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Hard Numbers: Undercounted US COVID deaths, India boosts Maldives, England's COVID antibodies, Namibia rebuffs Germany

Hard Numbers: Undercounted US COVID deaths, India boosts Maldives, England's COVID antibodies, Namibia rebuffs Germany

200,000: At least 200,000 more people have died in the US since March than in previous years during the same time frame, according to analysis conducted by the New York Times. This means that official government data is undercounting COVID-19 deaths in the US by at least 60,000, the Times says.

500 million: India has pledged $500 million towards a bridge project in the Maldives that would link the capital Malé to nearby islands. Investment in the island nation, which has become a key part of China's ambitious Belt and Road Initiative, reflects New Delhi's attempt to counter Beijing's influence in the region amid an intensifying rivalry between the two powers.

6: Nearly six percent of all people in England (3.4 million residents) contracted COVID-19 by the end of June, according to new research which tested 100,000 people for coronavirus antibodies. At least 13 percent of all people living in London have tested positive for COVID-19 antibodies, a sign of the vast scale of the outbreak in England.

10 million: Namibia has rebuffed a compensation package from Germany — totaling a reported 10 million euros — aimed at compensating the African nation for crimes committed there during German colonial rule (1884-1915) resulting in tens of thousands of indigenous deaths — often referred to as the 20th century's first genocide. Local media reports that part of the dispute is about using the term "reparations," with Germany favoring a less "evocative" term such as "healing the wounds."

Empathy and listening are key to establishing harmonious relationships, as demonstrated by Callista Azogu, GM of Human Resources & Organization for Nigerian Agip Oil Company (NAOC), an Eni subsidiary in Abuja. "To build trust is very difficult. To destroy it is very easy," says Callista, whose busy days involve everything from personnel issues to union relationships. She sees great potential for her native Nigeria not only because of the country's natural resources, but because of its vibrant and creative people.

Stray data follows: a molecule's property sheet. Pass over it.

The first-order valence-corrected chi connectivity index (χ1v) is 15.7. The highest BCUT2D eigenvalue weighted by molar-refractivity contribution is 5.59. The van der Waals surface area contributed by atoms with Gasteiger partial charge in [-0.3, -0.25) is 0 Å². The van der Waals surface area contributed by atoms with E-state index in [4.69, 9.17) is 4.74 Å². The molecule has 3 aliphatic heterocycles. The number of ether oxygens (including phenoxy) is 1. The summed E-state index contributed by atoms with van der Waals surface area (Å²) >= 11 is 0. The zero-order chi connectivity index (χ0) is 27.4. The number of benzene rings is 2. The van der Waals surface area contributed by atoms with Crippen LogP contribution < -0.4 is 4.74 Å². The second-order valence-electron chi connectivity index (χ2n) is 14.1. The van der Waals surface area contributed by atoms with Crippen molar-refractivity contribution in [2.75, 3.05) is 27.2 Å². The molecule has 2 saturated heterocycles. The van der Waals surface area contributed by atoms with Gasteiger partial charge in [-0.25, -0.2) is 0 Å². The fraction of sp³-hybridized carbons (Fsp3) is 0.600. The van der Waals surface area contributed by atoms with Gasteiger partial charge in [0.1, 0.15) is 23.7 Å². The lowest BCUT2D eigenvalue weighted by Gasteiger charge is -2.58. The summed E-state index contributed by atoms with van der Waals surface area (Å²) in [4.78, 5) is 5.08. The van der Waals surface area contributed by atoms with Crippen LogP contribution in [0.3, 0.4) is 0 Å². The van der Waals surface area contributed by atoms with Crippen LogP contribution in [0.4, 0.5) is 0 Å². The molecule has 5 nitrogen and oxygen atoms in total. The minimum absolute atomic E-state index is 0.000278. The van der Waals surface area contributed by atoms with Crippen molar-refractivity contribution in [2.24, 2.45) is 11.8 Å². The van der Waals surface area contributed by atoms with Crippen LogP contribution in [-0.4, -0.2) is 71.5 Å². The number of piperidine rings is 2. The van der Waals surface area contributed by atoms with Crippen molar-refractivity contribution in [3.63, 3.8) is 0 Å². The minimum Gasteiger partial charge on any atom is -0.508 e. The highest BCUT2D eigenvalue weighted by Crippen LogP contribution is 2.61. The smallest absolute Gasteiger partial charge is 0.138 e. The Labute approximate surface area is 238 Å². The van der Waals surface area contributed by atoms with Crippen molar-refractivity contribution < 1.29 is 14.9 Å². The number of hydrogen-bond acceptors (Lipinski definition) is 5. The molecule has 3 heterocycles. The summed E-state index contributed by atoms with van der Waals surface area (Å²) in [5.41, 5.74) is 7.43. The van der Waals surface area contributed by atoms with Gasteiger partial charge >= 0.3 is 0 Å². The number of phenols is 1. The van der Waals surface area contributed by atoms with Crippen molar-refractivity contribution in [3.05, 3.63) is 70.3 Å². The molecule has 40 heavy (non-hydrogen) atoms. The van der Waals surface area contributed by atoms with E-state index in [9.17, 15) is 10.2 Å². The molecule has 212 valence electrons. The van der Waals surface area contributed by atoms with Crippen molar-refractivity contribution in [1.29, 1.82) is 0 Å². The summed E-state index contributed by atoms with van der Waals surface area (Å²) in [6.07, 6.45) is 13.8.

Learn more about Callista in this episode of Faces of Eni.

For the world's wealthiest nations, including the United States, the rollout of COVID-19 vaccine has been rocky, to say the least. And as a result, much of the developing world will have to wait even longer for their turn. Part of the challenge, World Bank President David Malpass says, is that "advanced economies have reserved a lot of the vaccine doses." Malpass sat down with Ian Bremmer recently to talk about what his organization is doing to try to keep millions around the world from slipping deeper into poverty during the pandemic. Their conversation was part of the latest episode of GZERO World.

Saturday will mark the beginning of an historic turning point for European politics as 1,001 voting members of Germany's Christian Democratic Union, the party of Chancellor Angela Merkel, hold an online conference to elect a new leader.

Here are the basic facts:

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For the first time in twenty years, extreme poverty around the world is growing. How does the developing world recover from a pandemic that has brought even the richest nations to their knees? David Malpass, the President of the World Bank, is tasked with answering that question. He joins Ian Bremmer on GZERO World to talk about how his organization is trying to keep the developing world from slipping further into poverty in the wake of a once-in-a-century pandemic.

Joe Biden wants to move into the White House, but the coast isn't clear. He may need some bleach.

Watch more PUPPET REGIME here.

The GZERO World Podcast with Ian Bremmer. Listen now.


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